There will then remain of the four millions, 2,, l. I have stated two different methods of appropriating this money. The one is to pay it in proportion to the number of children in each family, at the rate of three or four pounds per annum for each child; the other is to apportion it according to the expence of living in different counties; but in either of these cases it would, together with the allowance to be made to the aged, completely take off taxes from one third of all the families in England, besides relieving all the other families from the burthen of poor-rates.

The whole number of families in England, allotting five souls to each family, is one million four hundred thousand, of which I take one third, viz. The plan, therefore, as stated in the work, is, first, to remit or repay, as is already stated, this sum of four millions to the poor, because it is impossible to separate them from the others in the present mode of collecting taxes on articles of consumption; and, secondly, to abolish the poor-rates, the house and window-light tax, and to change the commutation tax into a progressive tax on large estates, the particulars of all which are set forth in the work, to which I desire Mr.

Adam to refer for particulars. I shall here content myself with saying, that to a town of the population of Manchester, it will make a difference in its favour, compared with the present state of things, of upwards of fifty thousand pounds annually, and so in proportion to all other places throughout the nation.

This certainly is of more consequence than that the same sums should be collected to be afterwards spent by riotous and profligate courtiers, and in nightly revels at the Star and Garter tavern, Pall Mall. I will conclude this part of my letter with an extract from the Second Part of the Rights of Man , which Mr. The hearts of the humane will not be shocked by ragged and hungry children, and persons of seventy and eighty years of age begging for bread.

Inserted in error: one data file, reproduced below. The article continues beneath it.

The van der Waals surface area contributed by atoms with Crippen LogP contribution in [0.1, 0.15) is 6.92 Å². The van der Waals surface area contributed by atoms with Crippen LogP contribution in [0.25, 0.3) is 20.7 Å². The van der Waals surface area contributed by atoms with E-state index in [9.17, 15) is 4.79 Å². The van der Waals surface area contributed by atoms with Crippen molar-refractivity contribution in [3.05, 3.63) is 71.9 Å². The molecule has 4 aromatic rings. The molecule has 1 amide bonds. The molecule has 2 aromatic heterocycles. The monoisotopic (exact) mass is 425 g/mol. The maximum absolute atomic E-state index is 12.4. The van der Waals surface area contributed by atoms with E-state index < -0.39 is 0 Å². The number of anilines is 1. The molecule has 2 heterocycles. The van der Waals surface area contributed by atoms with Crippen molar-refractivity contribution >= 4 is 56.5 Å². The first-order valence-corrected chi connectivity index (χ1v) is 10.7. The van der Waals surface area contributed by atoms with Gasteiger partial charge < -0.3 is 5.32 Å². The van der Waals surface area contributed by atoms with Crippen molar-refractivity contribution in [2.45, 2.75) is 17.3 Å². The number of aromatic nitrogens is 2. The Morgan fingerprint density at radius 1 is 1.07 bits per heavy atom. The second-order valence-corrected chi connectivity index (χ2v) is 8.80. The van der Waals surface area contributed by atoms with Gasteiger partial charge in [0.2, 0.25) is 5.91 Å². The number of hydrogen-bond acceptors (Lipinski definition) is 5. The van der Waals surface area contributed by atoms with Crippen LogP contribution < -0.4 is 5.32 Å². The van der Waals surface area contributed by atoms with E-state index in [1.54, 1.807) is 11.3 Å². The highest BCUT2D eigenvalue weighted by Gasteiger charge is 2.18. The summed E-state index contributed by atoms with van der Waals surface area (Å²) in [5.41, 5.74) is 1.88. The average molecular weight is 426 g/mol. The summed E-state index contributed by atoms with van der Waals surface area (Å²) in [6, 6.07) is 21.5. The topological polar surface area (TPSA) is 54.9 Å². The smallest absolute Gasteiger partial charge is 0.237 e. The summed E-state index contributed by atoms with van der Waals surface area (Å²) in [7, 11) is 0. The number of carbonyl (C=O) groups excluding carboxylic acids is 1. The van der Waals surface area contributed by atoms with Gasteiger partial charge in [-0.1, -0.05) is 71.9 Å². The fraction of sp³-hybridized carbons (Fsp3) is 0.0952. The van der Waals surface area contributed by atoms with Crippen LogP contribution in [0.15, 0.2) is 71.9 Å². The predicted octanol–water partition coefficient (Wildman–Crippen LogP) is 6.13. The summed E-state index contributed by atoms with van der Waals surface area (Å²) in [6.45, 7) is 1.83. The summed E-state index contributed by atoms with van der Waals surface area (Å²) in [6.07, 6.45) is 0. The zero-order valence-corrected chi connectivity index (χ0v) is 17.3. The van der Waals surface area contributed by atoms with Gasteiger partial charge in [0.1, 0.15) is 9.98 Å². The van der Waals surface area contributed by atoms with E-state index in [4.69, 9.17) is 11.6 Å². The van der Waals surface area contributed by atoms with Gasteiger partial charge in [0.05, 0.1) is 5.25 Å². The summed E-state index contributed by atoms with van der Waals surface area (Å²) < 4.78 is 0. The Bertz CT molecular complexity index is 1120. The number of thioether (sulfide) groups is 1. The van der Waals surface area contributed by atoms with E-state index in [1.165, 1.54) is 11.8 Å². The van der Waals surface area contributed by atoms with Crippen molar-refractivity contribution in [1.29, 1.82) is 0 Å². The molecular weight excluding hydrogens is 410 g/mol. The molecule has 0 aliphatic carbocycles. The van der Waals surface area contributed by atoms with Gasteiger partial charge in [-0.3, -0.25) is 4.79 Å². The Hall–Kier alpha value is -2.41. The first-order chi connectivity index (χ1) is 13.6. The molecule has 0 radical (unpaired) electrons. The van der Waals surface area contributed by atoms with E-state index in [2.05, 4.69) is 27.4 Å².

The dying poor will not be dragged from place to place to breathe their last, as a reprisal of parish upon parish.

Widows will have a maintenance for their children, and not be carted away, on the death of their husbands, like culprits and criminals; and children will no longer be considered as increasing the distresses of their parents. The haunts of the wretched will be known, because it will be to their advantage; and the number of petty crimes, the offspring of poverty and distress, will be lessened. The poor as well as the rich will then be interested in the support of Government, Edition: current; Page: [ 27 ] and the cause and apprehension of riots and tumults will cease.

Ye who sit in ease, and solace yourselves in plenty, and such there are in Turkey and Russia, as well as in England, and who say to yourselves, are we not well off? When ye do, ye will cease to speak and feel for yourselves alone. After this remission of four millions be made, and the poor-rates and houses and window-light tax be abolished, and the commutation tax changed, there will still remain nearly one million and a half of surplus taxes; and as by an alliance between England, France and America, armies and navies will, in a great measure, be rendered unnecessary; and as men who have either been brought up in, or long habited to, those lines of life, are still citizens of a nation in common with the rest, and have a right to participate in all plans of national benefit, it is stated in that work Rights of Man , Part ii.